[Rare Animals] Red wolf (Canis lupus rufus)
The red wolf (Canis lupus rufus, formerly Canis rufus) is a North American canid that once roamed throughout the Southeastern United States. Based on fossil and archaeological evidence, the original red wolf range extended throughout the southeast, from the Atlantic and Gulf Coasts, north to the Ohio River Valley and central Pennsylvania, and west to central Texas and southeastern Missouri. Historical habitats included forests, swamps, and coastal prairies, where it was an apex predator. The red wolf is morphologically midway between grey wolves and coyotes, and recent genetic research indicates it may actually be a hybrid species. The red wolf was thought to be extinct in the wild by 1980. 1987 saw a reintroduction in northeastern North Carolina through a captive breeding program and the animals are considered to be successfully breeding in the wild.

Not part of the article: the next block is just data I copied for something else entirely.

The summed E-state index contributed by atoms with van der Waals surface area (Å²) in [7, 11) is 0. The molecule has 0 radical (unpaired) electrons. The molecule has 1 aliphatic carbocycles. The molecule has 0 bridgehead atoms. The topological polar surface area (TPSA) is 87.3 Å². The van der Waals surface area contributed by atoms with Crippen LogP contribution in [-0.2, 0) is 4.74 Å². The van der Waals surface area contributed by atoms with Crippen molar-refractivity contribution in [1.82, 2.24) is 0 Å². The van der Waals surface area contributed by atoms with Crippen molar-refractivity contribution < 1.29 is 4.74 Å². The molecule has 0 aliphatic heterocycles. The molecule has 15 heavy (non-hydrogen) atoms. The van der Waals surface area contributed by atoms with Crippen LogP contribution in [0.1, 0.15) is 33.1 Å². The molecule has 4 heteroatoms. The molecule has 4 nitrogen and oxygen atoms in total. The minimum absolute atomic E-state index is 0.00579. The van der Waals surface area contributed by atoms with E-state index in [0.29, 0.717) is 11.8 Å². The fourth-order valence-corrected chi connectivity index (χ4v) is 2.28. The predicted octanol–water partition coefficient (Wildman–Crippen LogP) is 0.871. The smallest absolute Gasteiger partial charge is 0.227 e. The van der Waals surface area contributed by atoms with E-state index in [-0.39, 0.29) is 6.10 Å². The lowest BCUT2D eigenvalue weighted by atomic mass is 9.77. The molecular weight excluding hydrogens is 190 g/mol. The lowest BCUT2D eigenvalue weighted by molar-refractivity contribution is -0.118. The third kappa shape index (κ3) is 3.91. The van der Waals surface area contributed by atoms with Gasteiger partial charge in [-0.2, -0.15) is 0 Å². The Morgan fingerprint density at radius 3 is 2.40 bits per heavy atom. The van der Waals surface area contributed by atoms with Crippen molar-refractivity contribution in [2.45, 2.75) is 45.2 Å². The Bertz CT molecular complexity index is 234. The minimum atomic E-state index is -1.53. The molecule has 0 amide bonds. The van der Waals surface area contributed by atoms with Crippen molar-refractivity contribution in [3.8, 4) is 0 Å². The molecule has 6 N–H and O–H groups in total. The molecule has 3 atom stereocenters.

The Red Wolf is a cousin to the Gray Wolf. The Red Wolf was actually deemed extinct in the wild in 1980 to be one of the rarest animals. There were, luckily, some Red Wolves were still in captivity, twenty to be exact. Wildlife conservationists increased the number of Red Wolves in captivity to 207, and today there are about 100 living in the wild. A success story, yes, but the factors that caused the Red Wolf to become so endangered are still present today, in that their hunting ground has been severely depleted. Luckily there are wildlife preserves that allow these wolves to live in their natural habitat, though protected from urban sprawl.